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What's Happening In The Northeast

(Editor's Note: the other day Jay Cost wrote a post on the Boston Globe story suggesting potential Republican vulnerability in the Northeast this year. Yesterday, we posted an email from a Republican in Connecticut providing anecdotal evidence supporting that notion. The following is Jay's repsonse to the reader who emailed.)

There is no doubt that something is going on in the Northeast. I would actually go a few steps further than you and say that not only is a tidal wave building, but it is already in existence and has been operative for several decades. If you track the GOP's shares of US Senate seats, US House seats, state senate seats and state house seats in the Northeast over the last 60 years, it becomes very clear. In 1944, the GOP held more than 60% of all state senate and house seats; they held about 55% of all US Senate and House seats. Today, all of those numbers are at or below 45%.

Your anecdotal perspective is consistent with this.

However, the real question for 2006 is: does this translate into pickups for the Democrats this year? The answer is: not necessarily. National trends like this are usually only operative in open seats. If, for instance, CT 04 were open this year, i.e. Chris Shays had decided to retire, then clearly the Democrats would pick it up because the district is Democratic. This is how they have picked up most of the seats they have acquired since 1944. As it stands, the only seat that is open in the Northeast is Boehlert's, which is more conservative than the rest of the region.

The other way to take seats that "should" belong to one party or another is to (a) run really good challengers who (b) can tie incumbents to unpopular elements of the party of the incumbent. This is how the GOP was able to get so many Southern Democratic incumbents in 1994. They ran strong challengers who tied individual representatives to the 1993 Omnibus Budget Act, the assault weapons ban and the Brady Bill. The reason that you have to do this with incumbents is because there is a strong bias toward them in congressional elections. Voters tend not to associate incumbent politicians with what they dislike about their party or the government. Voters also tend not to know anything about the challengers. In 2002, for instance, only about 15% of the public could name the challenger in their district. Voters tend to view House elections in terms of what they think about the member personally -- not about the national context. And, who provides them with information about the incumbent? Almost always, it is the incumbent.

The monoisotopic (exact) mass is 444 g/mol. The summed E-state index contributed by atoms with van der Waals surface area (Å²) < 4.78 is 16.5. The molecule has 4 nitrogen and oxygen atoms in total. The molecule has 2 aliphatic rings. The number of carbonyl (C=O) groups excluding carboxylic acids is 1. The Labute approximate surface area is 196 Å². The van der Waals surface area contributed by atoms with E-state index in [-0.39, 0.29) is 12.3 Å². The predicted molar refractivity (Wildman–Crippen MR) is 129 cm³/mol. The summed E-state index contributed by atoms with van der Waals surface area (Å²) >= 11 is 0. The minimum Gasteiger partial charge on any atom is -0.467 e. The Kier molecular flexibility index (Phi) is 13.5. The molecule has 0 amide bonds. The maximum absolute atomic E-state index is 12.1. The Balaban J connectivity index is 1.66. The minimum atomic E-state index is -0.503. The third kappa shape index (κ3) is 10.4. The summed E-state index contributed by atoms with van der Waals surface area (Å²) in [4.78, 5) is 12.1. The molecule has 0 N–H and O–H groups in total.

All in all, it adds up to what is known as the "incumbency advantage." In the last two election cycles, the reelection rate has averaged 99%.

All of this is why Democrats in the South could hang on for as long as they did. The national party was becoming increasingly unpopular (the first southern revolt against the Democrats occurred in 1948), the electorate in presidential elections increasingly voted Republican -- but Democratic members could survive because of weak challenges and the ability to run away from the party. The GOP did as well as they did in the South in 1994 because they ended both features of southern congressional politics. They were able to tie individual members to the national mood by referencing specific roll call votes and they offered up more appealing, better known, more viable challengers.

This year, I just do not see the Democrats as being able to do either.

First, as I mentioned in the column, recruitment is lackluster -- many of the opponents of these GOP reps have NEVER held office before. This means that they are amateurs -- and it is hard to beat a pro with an amateur. Further, and more importantly, it will be hard to tie somebody like Chris Shays to "Bush Republicanism." Ditto, I think, for Nancy Johnson (she was, after all, first elected in 1982 -- a year that was a big one for the Democrats; she has survived several Democratic years, including 1992, 1996, 1998). Bob Simmons, I think, is the only GOPer from the CT delegation who might be going down.

It is important to remember that Chris Shays and Nancy Johnson know what is going on up in CT just as much as you do, probably more so. Their jobs, after all, are entirely dependent upon gauging in advance the district mood and positioning themselves to maximize their chances of reelection. So, both Johnson and Shays have been defying the Bush Administration of late -- so they can go to their districts and say, "We agree! And we are your *independent* voices in Washington!" On election day -- the average voter in CT 05 will be mad at Bush, will still like Nancy Johnson, and will not recognize the name of the challenger. What will she do? She'll vote for Johnson.

Again, the reason for this is that House elections are not a very good representation of the national mood. Over the course of the next 10 years, I fully expect the Northeast GOP delegation to get whittled away due to the regional realignment that has been occuring for some time, but the Democrats have not put themselves in a situation to capture a lot of these seats in 2006. - Jay Cost